Basically, your Facebook News Feed (the main feed in which you discover new content) isn’t really a “news” feed. Rather, it features personalised content from those you most often, or have most recently, connected with.
If a news story appears on your feed, it has likely been shared by one of your connections. Or, you may be following that company’s Facebook page, or the company may have paid to advertise (boost) the content.
Which news stories you come across on Facebook depends on a variety of factors and algorithmic decisions. This process is complicated and vastly different to how news is presented on a publication’s website, or in a newspaper.
The ACCC’s attempt to have media businesses “fairly” paid for the value of Australian news on social media is problematic because accurately attributing value to this content is anything but straightforward.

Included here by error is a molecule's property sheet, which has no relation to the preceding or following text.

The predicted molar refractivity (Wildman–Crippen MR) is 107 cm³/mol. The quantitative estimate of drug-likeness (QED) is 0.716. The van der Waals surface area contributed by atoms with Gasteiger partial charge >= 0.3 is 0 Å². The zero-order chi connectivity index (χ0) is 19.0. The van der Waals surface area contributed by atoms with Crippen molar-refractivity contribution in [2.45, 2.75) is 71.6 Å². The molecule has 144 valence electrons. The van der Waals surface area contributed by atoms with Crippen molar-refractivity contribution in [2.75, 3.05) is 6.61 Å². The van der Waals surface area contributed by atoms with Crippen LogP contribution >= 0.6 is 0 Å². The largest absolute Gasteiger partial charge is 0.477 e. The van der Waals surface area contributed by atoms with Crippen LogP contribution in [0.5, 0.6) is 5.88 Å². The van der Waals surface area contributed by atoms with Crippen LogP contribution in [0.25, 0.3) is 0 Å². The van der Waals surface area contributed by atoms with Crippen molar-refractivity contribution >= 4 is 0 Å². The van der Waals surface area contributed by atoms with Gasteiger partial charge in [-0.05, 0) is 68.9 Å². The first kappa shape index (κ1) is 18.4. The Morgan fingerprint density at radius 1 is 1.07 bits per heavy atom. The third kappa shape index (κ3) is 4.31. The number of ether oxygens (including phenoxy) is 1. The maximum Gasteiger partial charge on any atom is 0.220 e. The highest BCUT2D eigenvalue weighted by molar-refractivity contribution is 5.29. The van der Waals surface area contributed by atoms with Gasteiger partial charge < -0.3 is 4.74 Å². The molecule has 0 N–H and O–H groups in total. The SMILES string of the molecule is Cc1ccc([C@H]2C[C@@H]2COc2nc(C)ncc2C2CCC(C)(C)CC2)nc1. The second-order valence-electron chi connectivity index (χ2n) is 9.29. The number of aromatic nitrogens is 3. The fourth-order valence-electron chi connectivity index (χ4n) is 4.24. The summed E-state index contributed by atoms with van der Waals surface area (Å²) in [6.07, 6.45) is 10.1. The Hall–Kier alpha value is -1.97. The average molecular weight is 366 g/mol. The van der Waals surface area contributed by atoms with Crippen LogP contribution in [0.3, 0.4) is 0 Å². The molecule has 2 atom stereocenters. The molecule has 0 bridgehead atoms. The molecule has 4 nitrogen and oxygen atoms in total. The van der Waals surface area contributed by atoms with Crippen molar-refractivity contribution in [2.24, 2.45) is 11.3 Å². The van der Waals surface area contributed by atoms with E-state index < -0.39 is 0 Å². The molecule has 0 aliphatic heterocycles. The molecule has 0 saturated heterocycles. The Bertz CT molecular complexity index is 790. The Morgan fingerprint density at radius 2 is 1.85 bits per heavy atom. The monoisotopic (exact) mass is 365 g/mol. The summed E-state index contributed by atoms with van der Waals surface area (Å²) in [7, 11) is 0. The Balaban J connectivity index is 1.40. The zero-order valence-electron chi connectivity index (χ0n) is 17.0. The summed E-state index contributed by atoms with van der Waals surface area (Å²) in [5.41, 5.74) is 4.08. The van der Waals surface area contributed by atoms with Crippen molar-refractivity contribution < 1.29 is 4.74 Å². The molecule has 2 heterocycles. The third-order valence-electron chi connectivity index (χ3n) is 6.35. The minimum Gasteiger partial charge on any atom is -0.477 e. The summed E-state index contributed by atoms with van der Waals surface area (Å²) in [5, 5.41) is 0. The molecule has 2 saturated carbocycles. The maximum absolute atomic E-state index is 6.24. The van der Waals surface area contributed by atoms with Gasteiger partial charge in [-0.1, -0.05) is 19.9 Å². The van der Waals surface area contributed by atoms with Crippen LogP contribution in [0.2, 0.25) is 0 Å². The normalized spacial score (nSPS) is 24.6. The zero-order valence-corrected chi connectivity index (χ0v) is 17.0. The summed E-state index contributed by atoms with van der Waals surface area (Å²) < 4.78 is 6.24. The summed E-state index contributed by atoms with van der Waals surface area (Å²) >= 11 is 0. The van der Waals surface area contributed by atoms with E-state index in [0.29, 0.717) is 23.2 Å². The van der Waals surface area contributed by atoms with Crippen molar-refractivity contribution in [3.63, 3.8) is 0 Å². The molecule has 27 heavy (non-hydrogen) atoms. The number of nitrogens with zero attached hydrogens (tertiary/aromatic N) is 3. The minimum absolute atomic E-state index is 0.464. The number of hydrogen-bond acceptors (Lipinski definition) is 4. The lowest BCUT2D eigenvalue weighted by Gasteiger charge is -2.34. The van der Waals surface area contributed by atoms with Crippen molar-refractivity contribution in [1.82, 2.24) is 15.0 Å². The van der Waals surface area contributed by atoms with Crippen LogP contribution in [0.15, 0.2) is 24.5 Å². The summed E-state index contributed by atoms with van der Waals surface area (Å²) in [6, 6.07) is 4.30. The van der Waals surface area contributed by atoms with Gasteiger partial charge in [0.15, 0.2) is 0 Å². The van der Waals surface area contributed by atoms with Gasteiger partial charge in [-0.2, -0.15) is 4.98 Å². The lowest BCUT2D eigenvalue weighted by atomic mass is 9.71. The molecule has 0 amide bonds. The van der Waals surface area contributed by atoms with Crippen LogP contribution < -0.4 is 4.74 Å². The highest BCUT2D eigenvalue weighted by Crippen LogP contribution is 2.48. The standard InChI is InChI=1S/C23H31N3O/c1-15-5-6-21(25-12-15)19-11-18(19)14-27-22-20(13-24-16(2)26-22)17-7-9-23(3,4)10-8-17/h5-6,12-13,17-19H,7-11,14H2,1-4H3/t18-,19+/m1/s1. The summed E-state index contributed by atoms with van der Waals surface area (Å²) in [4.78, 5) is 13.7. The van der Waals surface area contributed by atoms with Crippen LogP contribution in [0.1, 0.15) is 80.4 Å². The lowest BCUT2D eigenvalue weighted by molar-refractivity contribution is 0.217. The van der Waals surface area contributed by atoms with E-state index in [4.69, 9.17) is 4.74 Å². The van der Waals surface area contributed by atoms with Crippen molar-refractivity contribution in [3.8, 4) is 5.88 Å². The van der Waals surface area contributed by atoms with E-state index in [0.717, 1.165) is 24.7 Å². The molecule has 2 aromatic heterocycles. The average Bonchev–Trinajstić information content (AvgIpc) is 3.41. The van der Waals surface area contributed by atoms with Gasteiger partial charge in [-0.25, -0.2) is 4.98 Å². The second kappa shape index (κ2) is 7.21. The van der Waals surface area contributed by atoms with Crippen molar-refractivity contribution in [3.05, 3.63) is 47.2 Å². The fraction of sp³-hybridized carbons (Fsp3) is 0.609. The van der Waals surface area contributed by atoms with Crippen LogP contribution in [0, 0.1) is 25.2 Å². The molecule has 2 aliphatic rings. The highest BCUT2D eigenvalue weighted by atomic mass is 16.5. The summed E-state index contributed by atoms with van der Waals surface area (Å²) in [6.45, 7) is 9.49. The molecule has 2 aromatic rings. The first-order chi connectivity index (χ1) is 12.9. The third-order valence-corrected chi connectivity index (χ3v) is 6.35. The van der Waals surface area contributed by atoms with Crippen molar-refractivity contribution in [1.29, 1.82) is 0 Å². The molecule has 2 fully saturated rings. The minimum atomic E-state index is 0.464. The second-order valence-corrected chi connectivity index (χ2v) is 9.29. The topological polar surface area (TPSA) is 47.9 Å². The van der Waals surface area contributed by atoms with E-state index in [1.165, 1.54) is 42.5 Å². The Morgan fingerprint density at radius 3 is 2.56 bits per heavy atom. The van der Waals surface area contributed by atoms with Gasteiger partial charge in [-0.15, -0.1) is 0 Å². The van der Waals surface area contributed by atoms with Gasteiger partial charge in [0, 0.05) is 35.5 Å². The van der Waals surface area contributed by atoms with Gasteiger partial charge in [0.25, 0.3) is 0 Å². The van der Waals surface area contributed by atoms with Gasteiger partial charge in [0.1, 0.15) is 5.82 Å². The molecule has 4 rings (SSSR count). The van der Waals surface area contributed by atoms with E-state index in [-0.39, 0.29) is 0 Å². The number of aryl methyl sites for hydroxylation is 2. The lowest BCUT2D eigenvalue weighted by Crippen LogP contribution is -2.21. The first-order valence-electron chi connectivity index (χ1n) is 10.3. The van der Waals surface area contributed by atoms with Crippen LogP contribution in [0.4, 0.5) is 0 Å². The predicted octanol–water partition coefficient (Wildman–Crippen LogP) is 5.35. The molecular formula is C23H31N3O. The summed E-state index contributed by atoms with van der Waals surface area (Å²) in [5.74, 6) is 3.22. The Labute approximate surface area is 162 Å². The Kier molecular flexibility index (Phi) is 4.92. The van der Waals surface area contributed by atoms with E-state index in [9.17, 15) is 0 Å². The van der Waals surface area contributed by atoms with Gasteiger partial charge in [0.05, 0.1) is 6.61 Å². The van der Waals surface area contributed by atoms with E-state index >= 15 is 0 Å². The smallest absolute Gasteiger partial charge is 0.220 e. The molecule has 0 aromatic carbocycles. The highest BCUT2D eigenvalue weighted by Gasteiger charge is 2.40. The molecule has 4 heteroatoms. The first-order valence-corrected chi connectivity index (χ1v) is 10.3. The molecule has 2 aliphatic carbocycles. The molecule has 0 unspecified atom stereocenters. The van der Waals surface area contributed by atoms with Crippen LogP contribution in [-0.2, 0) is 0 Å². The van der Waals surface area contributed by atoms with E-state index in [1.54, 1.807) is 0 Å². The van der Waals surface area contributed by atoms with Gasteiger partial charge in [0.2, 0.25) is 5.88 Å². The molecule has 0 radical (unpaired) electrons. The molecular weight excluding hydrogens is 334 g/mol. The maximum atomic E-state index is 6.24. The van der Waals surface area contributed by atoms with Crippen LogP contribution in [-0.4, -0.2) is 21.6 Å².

It’s worth noting a major point of resistance against the ACCC code is the requirement for Google and Facebook to give 28 days’ notice of algorithmic changes that will affect either referral traffic to news, or the ranking of news behind paywalls.
The opaque business of digital advertising
Commercial news today is funded largely through advertising based on audience numbers and demographics, rather than content alone (excluding subscription models).
Traditionally, however, audiences have been targeted based on news content. For example, ads for wedding dresses would be placed in bridal magazines. In such scenarios, the content itself is valuable to advertisers because it attracts their specific audience.